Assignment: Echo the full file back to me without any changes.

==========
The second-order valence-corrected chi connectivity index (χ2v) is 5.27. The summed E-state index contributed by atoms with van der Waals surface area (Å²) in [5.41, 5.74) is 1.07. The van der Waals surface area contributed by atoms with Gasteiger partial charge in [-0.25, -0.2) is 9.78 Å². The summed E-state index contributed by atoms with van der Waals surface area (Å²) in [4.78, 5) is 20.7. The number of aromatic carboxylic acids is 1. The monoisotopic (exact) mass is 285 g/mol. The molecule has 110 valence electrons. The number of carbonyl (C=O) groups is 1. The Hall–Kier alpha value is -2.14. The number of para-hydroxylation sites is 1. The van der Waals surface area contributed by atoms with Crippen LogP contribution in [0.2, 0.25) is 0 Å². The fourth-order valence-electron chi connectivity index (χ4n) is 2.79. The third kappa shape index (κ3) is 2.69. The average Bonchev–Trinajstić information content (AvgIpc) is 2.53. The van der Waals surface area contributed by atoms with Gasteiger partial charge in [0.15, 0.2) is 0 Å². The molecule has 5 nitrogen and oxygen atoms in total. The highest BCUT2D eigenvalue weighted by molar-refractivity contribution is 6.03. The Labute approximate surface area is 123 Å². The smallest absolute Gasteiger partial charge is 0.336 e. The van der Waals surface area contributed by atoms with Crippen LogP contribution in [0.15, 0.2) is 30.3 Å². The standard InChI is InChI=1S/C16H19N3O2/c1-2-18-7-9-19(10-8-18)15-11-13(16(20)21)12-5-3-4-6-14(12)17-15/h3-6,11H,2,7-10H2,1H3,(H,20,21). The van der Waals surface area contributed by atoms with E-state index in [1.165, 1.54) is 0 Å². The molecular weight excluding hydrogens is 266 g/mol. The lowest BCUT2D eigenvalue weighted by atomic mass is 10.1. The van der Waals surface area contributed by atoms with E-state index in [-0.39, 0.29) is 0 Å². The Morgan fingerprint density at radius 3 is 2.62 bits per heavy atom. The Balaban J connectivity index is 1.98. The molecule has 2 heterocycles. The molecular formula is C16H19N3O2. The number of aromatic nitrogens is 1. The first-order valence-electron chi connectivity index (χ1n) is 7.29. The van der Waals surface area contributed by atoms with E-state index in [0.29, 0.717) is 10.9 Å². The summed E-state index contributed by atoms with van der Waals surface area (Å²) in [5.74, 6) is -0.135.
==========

The second-order valence-corrected chi connectivity index (χ2v) is 5.27. The summed E-state index contributed by atoms with van der Waals surface area (Å²) in [5.41, 5.74) is 1.07. The van der Waals surface area contributed by atoms with Gasteiger partial charge in [-0.25, -0.2) is 9.78 Å². The summed E-state index contributed by atoms with van der Waals surface area (Å²) in [4.78, 5) is 20.7. The number of aromatic carboxylic acids is 1. The monoisotopic (exact) mass is 285 g/mol. The molecule has 110 valence electrons. The number of carbonyl (C=O) groups is 1. The Hall–Kier alpha value is -2.14. The number of para-hydroxylation sites is 1. The van der Waals surface area contributed by atoms with Crippen LogP contribution in [0.2, 0.25) is 0 Å². The fourth-order valence-electron chi connectivity index (χ4n) is 2.79. The third kappa shape index (κ3) is 2.69. The average Bonchev–Trinajstić information content (AvgIpc) is 2.53. The van der Waals surface area contributed by atoms with Gasteiger partial charge in [0.15, 0.2) is 0 Å². The molecule has 5 nitrogen and oxygen atoms in total. The highest BCUT2D eigenvalue weighted by molar-refractivity contribution is 6.03. The Labute approximate surface area is 123 Å². The smallest absolute Gasteiger partial charge is 0.336 e. The van der Waals surface area contributed by atoms with Crippen LogP contribution in [0.15, 0.2) is 30.3 Å². The standard InChI is InChI=1S/C16H19N3O2/c1-2-18-7-9-19(10-8-18)15-11-13(16(20)21)12-5-3-4-6-14(12)17-15/h3-6,11H,2,7-10H2,1H3,(H,20,21). The van der Waals surface area contributed by atoms with E-state index in [1.165, 1.54) is 0 Å². The molecular weight excluding hydrogens is 266 g/mol. The lowest BCUT2D eigenvalue weighted by atomic mass is 10.1. The van der Waals surface area contributed by atoms with E-state index in [-0.39, 0.29) is 0 Å². The Morgan fingerprint density at radius 3 is 2.62 bits per heavy atom. The Balaban J connectivity index is 1.98. The molecule has 2 heterocycles. The molecular formula is C16H19N3O2. The number of aromatic nitrogens is 1. The first-order valence-electron chi connectivity index (χ1n) is 7.29. The van der Waals surface area contributed by atoms with E-state index in [0.29, 0.717) is 10.9 Å². The summed E-state index contributed by atoms with van der Waals surface area (Å²) in [5.74, 6) is -0.135.